Much of the pleasure derived from being in a foreign country comes from the children we meet.
Rosy cheeked and smiling, even in frigidly cold weather, Emma and Saran greet me almost every day as we meet on the sidewalk, going in our opposite directions to different schools. At first it was “hello, how are you?” in strongly accented English. Now that greeting has progressed to “good morning, how are you, I am fine, thank you”, all together as if one sentence. Smiling, the two girls stop to chat a few moments. At first, they’d say, “what is your name”. I’d tell them and then ask their’s. We are past that now, so our brief conversation usually includes well wishes for the day ahead and a few other phrases that either of us can think of. The woman following close behind Emma and Saran, with a younger child in tow, seems to be in a hurry every morning, however, the girls always stop to offer their greetings. One particular morning in January, Saran began speaking in English “ 1,2,3,4,5,6, mother, father, sister, brother ……..”, all at once and with a look of pride on her face. David was with me that day. He and I were surprised at this burst of knowledge above and beyond the usual “hello”. We praised Saran greatly and said many “shat lav’s” or very good’s! The next day as we approached the girls on their way to school, Emma stopped and burst into singing “We Shall Overcome”, the entire song including the OOOOO”S at the end. We were shocked that she knew this song and just said the name Dr. Martin Luther King to her to see if she knew about the man. She did not. We highly praised her singing, just as we had praised Saran the day before, then we all continued in our separate directions to school and work.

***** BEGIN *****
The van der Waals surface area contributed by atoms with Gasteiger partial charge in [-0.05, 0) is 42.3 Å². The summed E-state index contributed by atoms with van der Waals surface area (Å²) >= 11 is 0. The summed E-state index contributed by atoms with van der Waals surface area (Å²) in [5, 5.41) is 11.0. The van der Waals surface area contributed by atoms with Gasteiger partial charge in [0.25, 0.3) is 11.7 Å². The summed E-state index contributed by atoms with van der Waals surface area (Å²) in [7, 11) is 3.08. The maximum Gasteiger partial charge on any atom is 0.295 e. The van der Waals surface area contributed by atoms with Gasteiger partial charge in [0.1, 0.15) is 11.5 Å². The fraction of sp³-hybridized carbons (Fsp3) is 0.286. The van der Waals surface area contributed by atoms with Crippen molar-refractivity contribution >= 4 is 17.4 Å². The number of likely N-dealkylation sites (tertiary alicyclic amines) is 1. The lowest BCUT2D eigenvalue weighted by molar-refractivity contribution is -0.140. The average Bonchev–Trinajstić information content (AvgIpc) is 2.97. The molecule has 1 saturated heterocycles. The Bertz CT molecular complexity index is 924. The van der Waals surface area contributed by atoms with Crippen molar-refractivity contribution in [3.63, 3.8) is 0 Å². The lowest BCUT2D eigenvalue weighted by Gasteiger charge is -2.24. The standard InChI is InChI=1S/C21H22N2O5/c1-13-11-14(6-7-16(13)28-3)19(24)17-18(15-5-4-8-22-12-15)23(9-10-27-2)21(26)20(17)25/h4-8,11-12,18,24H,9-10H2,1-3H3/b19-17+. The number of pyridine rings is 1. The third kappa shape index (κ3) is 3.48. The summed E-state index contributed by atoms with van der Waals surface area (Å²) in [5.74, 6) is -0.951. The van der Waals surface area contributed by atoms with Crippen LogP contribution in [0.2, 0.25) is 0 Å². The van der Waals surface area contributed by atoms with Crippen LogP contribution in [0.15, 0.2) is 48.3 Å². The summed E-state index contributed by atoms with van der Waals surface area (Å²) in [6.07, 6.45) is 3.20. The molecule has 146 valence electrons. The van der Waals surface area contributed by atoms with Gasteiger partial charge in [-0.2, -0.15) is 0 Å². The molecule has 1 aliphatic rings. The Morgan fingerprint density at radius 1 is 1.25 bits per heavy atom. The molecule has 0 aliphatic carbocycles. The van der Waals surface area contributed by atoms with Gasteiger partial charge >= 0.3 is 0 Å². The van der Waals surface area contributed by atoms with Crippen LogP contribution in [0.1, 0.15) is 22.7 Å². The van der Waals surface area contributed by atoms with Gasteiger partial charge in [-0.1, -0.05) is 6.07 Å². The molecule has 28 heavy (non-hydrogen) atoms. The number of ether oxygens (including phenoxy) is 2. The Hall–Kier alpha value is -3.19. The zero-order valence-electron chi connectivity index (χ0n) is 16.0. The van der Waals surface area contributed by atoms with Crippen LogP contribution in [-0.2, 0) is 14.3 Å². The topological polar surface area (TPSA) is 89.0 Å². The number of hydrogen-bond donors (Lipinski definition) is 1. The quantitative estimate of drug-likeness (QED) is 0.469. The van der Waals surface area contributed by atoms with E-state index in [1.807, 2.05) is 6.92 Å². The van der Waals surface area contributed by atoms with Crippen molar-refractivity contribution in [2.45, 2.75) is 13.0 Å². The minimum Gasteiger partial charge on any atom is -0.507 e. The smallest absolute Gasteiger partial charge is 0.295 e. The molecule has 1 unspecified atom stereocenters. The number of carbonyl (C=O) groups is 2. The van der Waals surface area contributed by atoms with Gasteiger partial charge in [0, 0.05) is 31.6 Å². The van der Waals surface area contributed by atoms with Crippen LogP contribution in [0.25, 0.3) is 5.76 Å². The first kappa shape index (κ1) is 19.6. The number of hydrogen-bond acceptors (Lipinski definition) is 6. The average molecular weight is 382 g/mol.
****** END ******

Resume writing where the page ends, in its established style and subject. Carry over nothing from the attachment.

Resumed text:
Later that day as I chatted with Kellianne, the other Peace Corps volunteer who lives in our town and who teaches English at Saran and Emma’s school, I found that the girls had been taught “We Shall Overcome” by their local Armenian English teacher. This teacher did not give information about the song, its history or meaning, thinking these 8 or 9 year old children would not understand. A few days later, Kellianne asked if I’d come to one of her classes of older students and tell about living in Memphis at the time of Dr. King’s assassination, what it was like in the 60’s, and anything else I could tell them about that time in history. I was more than pleased to do this because I did live during that critical time, then eventually lived in downtown Memphis across the street from the National Civil Rights Museum which is housed in the old Lorraine Motel where Dr. King was shot. Kellianne taught several lessons about Dr. King, focusing on the holiday in his honor on January 15th. She even had her students read and study the “I Have a Dream” speech and then write their own “I Have a Dream” speech. Portions of these speeches were video-recorded as a class project.
My early morning encounter with Emma and her singing of “We Shall Overcome” led me to hearing about and participating in a small way in the other volunteer’s lessons about human rights and Dr. King’s legacy. Children lead us down unexpected paths and we are better for it. Thank you, Emma and Saran. I look forward to seeing both of you every day. Judy in Armenia